“Our conversion to the Catholic faith was simultaneously a conversion to the land,” he recalled. In 2010, the Sheards decided to start Farmstead Meatsmith, their current business. “It wasn’t obvious that it would become my business,” Brandon said, “but I wanted to feed my family with food that I could grow.” At the end of the day, the goal of sustainable agriculture is cooking food with the outlook that “you need to feed people with immortal souls.” 

“It’s always the simplest foods. It’s bacon: salted, smoked with real wood.” 

Today, having researched historic butchering and preservation methods with the same research skills he learned in graduate school, Brandon conducts numerous workshops on sustainable animal harvesting. “I’m not an environmentalist,” he said, adding that in his view, “the only solution to environmental problems is the small family farm — you put a family on a patch of farm that they can tend to.” 

But sustainability is not an end in itself for Brandon. “The whole project itself has to serve the salvation of souls,” he explained. “When you behold it that way, you see that the order is inscribed in the old village, with the church at the center, spreading out towards the fields.” Brandon believes that “God has ordered creation in such a way that the Mass restores and orders all of creation and actually restores the damage of the Fall. If our agriculture is going to participate in that, which is our goal, then it has to be a part of the virtue of justice, a rendering to God what he is owed, restoring this order that was lost, which is a part of the virtue of religion.”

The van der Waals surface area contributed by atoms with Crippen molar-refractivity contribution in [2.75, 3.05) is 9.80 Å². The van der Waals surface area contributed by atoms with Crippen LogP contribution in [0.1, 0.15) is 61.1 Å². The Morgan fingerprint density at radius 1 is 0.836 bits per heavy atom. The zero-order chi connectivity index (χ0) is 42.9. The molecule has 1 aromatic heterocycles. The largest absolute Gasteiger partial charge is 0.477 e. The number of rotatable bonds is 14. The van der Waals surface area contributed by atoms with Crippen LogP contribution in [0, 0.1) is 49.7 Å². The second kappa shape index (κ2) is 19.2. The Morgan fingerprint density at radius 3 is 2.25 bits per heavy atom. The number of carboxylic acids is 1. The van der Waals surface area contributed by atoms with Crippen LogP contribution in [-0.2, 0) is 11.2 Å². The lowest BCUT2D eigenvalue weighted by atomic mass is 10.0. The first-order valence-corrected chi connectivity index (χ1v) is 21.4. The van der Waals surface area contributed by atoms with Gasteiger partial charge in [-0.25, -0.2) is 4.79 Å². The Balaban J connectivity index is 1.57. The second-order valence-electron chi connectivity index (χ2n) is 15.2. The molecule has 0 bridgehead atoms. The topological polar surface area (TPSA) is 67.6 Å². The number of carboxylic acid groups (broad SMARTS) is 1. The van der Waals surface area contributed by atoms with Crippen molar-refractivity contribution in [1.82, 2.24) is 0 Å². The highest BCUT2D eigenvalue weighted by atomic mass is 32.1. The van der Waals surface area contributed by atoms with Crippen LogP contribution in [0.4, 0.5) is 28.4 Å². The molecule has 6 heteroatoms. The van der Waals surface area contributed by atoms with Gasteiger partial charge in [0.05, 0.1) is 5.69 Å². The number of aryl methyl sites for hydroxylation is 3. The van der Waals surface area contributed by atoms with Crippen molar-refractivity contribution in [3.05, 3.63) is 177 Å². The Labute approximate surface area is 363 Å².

So now, when people from even secular backgrounds come to his courses, he says to them, “If you want to make good bacon, you probably need to become Catholic, because then the order of it will all make sense.”

While he does offer services such as a mobile butcher, Brandon mostly teaches: “I teach hands-on. I put knives in everyone’s hands; they don’t just watch me.” Together with his wife, he runs a podcast, a website and an array of services. “The entire narrative from field to plate is remarkably intelligible: Only the tapestry taken as a whole discloses the entire pattern.” To this end, they’ve released a video series entitled “On the Anatomy of Thrift,” described as “a manifesto on the subject of eating animals.” The series deals with “the history, theory and philosophy” of butchering, as well as “the brass tacks of meatsmith know-how.”